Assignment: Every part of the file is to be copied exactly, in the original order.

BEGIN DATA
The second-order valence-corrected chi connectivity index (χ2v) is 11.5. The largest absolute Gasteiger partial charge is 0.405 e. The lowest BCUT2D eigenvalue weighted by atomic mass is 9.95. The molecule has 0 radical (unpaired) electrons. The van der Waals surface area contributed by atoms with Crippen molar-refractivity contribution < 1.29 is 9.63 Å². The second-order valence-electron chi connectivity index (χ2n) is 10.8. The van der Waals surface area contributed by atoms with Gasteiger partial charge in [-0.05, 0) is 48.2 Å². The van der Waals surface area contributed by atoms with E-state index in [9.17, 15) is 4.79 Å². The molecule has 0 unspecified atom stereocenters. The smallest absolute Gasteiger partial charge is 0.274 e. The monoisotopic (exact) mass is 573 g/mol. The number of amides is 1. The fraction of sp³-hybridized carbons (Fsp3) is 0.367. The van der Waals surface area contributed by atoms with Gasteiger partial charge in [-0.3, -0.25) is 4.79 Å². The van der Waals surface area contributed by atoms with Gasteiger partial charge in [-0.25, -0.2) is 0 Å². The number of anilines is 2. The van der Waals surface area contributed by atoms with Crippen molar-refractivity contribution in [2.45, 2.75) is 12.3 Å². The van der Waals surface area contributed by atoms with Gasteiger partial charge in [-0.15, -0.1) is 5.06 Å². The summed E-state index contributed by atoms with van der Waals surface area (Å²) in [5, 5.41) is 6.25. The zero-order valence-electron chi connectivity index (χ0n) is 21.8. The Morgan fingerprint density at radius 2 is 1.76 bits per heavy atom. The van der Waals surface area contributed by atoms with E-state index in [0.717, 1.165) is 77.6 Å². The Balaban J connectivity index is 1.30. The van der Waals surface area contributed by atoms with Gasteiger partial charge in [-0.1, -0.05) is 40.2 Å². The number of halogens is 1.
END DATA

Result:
The second-order valence-corrected chi connectivity index (χ2v) is 11.5. The largest absolute Gasteiger partial charge is 0.405 e. The lowest BCUT2D eigenvalue weighted by atomic mass is 9.95. The molecule has 0 radical (unpaired) electrons. The van der Waals surface area contributed by atoms with Crippen molar-refractivity contribution < 1.29 is 9.63 Å². The second-order valence-electron chi connectivity index (χ2n) is 10.8. The van der Waals surface area contributed by atoms with Gasteiger partial charge in [-0.05, 0) is 48.2 Å². The van der Waals surface area contributed by atoms with E-state index in [9.17, 15) is 4.79 Å². The molecule has 0 unspecified atom stereocenters. The smallest absolute Gasteiger partial charge is 0.274 e. The monoisotopic (exact) mass is 573 g/mol. The number of amides is 1. The fraction of sp³-hybridized carbons (Fsp3) is 0.367. The van der Waals surface area contributed by atoms with Gasteiger partial charge in [-0.3, -0.25) is 4.79 Å². The van der Waals surface area contributed by atoms with Gasteiger partial charge in [-0.25, -0.2) is 0 Å². The number of anilines is 2. The van der Waals surface area contributed by atoms with Crippen molar-refractivity contribution in [2.45, 2.75) is 12.3 Å². The van der Waals surface area contributed by atoms with Gasteiger partial charge in [-0.15, -0.1) is 5.06 Å². The summed E-state index contributed by atoms with van der Waals surface area (Å²) in [5, 5.41) is 6.25. The zero-order valence-electron chi connectivity index (χ0n) is 21.8. The Morgan fingerprint density at radius 2 is 1.76 bits per heavy atom. The van der Waals surface area contributed by atoms with E-state index in [0.717, 1.165) is 77.6 Å². The Balaban J connectivity index is 1.30. The van der Waals surface area contributed by atoms with Gasteiger partial charge in [-0.1, -0.05) is 40.2 Å². The number of halogens is 1.